Therefore, it is desirable to periodically verify and validate existing survey results (e.g., using a survey monitor). A real time sensor installation monitor (RSIM) algorithm can be used for performing precise monitoring of post-installation location surveying results. The monitoring can be performed in real time or periodically. RSIM can leverage ultra-accurate differential GPS processing techniques to verify and re-determine, if necessary, a survey to within 1 cm. For example, RSIM can determine a baseline vector between two GPS sensor locations to within 1 cm with high integrity assurance based on a comparison between a current baseline vector and an original surveyed baseline vector. Additional platforms that can benefit from the verification of existing sensor surveys include, but are not limited to, civil structures such as bridges, large buildings, airports or military structures such as aircraft landing structures with high precision navigation systems. The high precision navigation system will be the example used to describe the following method for verification of existing sensor surveys.

FIG. 9 illustrates a plurality of navigation sensors 930, 932 and 934 that are installed on an installation platform 920. In this example, the installation platform 920 can be on a ship, but the installation platform 920 can also be on other surfaces, such as an aircraft or a ground airfield. Thus, the installation platform 920 can be situated on a stationary surface or a non-stationary surface. The navigation sensors 930, 932 and 934 can include GPS sensors, IMU sensors or other types of sensors related to navigation, movement, orientation, motion, etc. The navigation sensors 930, 932 and 934 can receive GPS signals from a GPS satellite 910. A distance between each of the navigation sensors 930, 932 and 934 can be represented by a baseline distance vector. For example, a first baseline vector can represent the distance between the navigation sensor 930 and the navigation sensor 932, a second baseline vector can represent the distance between the navigation sensor 930 and the navigation sensor 934, and a third baseline vector can represent the distance between the navigation sensor 932 and the navigation sensor 934.

FIG. 10 is a flowchart 1000 illustrating an exemplary technique for monitoring an accuracy of an existing survey between installed navigation sensors (e.g., GPS sensors) on a landing platform. The accuracy of the existing survey can be monitored using a real time sensor installation monitor (RSIM) algorithm. RSIM can determine a refined baseline vector between two GPS sensor locations on the landing platform from a rough baseline vector. RSIM can determine the refined baseline vector to within 1 cm when coupled with high accuracy double difference measurements and high accuracy attitude measurements. These high accuracy double difference measurements and high accuracy attitude measurements can be provided by a high accuracy and integrity attitude source, such as a Real Time Attitude Determination (RTAD) system. When an accurate attitude is not available, RSIM (e.g., a survey monitor) can switch to monitoring the baseline distance between pairs of GPS sensors. In other words, if the baseline distance varies by a predefined amount within a predefined period of time, an alert can be generated.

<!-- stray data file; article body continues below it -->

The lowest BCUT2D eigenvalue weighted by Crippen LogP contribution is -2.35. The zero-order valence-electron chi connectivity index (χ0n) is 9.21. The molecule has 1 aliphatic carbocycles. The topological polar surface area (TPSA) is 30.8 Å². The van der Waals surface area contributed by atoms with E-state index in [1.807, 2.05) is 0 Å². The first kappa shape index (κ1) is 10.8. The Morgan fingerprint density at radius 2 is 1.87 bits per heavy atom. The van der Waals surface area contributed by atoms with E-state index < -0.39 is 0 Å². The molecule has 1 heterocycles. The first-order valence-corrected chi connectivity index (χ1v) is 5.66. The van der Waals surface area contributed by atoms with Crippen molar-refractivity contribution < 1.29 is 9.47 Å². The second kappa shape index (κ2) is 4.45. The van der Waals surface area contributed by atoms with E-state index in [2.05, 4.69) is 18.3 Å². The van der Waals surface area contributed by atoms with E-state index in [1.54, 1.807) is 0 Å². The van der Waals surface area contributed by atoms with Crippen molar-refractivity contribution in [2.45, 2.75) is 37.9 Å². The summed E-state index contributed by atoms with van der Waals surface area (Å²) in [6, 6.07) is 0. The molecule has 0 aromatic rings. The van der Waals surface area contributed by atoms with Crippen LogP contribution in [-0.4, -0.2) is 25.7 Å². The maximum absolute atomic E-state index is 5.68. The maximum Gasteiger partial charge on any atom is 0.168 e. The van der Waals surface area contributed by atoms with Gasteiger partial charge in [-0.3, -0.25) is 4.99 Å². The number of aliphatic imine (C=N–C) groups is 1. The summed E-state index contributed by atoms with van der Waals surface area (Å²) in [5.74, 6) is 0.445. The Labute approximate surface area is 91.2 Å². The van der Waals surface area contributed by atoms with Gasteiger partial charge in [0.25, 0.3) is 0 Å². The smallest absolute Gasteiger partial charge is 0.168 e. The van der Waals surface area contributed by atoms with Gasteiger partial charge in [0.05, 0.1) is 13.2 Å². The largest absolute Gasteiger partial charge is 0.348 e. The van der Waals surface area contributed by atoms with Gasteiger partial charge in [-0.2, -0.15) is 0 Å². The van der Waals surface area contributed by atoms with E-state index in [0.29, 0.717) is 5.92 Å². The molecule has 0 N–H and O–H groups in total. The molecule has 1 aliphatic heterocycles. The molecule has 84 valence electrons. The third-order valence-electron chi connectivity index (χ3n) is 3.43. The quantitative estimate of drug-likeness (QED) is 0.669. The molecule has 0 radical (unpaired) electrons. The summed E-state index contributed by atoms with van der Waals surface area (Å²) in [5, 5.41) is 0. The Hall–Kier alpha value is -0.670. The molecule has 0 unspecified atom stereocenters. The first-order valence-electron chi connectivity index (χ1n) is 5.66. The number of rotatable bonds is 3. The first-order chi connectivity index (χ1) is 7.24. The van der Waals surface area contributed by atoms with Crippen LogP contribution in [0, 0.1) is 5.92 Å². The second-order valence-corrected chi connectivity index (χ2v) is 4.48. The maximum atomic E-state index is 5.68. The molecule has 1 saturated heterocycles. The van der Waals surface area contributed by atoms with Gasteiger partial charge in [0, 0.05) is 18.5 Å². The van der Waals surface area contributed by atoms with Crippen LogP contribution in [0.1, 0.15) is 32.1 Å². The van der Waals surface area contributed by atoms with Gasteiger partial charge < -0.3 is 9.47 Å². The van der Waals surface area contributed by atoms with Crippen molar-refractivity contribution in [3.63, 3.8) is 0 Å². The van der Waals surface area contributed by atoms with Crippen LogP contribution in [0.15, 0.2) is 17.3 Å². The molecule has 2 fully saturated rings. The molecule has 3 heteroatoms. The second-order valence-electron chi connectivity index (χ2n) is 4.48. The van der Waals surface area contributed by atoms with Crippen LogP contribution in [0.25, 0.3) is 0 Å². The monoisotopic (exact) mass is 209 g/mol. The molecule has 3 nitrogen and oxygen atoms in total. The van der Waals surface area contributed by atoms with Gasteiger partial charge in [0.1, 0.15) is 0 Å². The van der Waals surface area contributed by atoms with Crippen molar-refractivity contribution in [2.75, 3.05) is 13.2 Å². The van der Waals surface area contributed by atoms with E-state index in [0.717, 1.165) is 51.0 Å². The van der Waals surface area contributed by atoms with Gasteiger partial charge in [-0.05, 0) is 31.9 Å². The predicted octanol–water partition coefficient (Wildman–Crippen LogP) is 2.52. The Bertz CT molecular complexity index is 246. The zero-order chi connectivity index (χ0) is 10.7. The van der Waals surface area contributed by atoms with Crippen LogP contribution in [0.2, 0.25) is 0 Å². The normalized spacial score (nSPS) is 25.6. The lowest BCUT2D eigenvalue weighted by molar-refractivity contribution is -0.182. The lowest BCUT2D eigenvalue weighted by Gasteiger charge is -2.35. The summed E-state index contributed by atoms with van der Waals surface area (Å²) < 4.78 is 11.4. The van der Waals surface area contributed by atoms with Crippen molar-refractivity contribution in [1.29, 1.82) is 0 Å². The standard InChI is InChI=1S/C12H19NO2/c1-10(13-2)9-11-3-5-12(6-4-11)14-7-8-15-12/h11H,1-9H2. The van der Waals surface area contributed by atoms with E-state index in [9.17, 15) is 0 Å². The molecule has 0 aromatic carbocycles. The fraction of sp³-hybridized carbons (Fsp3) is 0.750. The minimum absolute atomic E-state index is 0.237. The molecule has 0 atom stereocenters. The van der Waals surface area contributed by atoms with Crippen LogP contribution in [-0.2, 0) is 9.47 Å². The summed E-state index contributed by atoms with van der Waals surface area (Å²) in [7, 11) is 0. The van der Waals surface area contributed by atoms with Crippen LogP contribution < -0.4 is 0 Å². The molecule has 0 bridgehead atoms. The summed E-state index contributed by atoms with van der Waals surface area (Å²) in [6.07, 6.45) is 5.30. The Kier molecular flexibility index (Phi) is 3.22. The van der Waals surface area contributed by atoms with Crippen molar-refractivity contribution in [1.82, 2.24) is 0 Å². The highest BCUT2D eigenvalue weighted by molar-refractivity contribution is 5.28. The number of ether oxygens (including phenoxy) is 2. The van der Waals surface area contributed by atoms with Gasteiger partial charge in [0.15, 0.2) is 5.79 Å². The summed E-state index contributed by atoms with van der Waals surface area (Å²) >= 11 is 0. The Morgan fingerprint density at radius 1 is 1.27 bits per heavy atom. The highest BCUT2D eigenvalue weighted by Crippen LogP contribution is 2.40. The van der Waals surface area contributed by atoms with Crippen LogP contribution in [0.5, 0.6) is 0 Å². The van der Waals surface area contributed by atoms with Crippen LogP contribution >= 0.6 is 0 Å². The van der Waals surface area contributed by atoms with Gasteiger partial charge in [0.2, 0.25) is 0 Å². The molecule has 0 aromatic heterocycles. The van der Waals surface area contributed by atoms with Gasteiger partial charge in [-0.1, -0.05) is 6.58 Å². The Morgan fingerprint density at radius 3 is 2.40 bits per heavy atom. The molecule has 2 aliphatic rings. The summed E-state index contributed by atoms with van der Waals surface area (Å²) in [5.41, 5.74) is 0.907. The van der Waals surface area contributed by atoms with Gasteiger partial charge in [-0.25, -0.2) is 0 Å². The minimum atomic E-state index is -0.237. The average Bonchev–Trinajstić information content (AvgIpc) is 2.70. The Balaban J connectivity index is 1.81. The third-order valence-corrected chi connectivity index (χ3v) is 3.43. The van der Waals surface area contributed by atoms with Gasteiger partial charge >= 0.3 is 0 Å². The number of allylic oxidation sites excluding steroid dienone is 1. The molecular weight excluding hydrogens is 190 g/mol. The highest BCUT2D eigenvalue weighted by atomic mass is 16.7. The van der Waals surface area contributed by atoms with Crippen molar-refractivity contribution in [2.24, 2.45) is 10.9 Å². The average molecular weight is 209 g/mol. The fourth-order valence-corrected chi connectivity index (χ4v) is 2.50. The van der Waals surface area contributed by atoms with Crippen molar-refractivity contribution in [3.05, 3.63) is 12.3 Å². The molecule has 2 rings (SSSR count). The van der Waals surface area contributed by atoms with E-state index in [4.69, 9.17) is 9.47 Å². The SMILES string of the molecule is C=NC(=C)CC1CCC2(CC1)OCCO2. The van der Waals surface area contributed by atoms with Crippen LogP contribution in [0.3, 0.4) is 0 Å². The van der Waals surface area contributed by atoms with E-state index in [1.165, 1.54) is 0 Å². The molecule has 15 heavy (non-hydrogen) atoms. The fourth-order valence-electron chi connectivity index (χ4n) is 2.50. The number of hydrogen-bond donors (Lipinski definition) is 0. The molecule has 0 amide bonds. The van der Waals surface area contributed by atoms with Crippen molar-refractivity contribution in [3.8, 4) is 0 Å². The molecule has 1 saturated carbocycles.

As an example, the attitude source (e.g., the RTAD algorithm) can provide ultra-accurate attitude measurements, which can resolve double difference carrier phase integer ambiguities in the rough baseline vector between the two GPS sensors. In other words, having carrier phase measurements with integer ambiguities can allow RSIM to compute a highly accurate baseline vector (or refined baseline vector) between a pair of GPS sensors every GPS epoch. Using the refined baseline vector rotated to a body-fixed frame, RSIM can compare the refined baseline vector to the surveyed baseline vector. Over a period of time in which an appropriate number of data samples can be collected, RSIM can determine the level of accuracy in the existing survey and can generate alerts or take corrective actions when survey results are out of tolerance. In other words, the comparison of the refined baseline vector with the surveyed baseline vector can produce a survey error. The survey error can pass through a smoothing filter with a time constant t, wherein t is a defined period of time. The survey error can be compared with a threshold, and if the survey error does not comply with the threshold, then the existing survey can be flagged as being an inaccurate survey. In addition, the refined baseline vector can be indicated as being a more accurate representation of the distance between the two GPS sensors.

To compute the refined baseline vector between two navigation sensors, divergence-free carrier smoothed double difference measurements are used. From the double difference baselines, y, the carrier phase double difference, φL1, is used to determine the baseline vectors between receivers, as illustrated in:

( φ L 1 ρ NL ) y = ( G A G 0 ) H ( δ x N L 1 ) X + ɛ .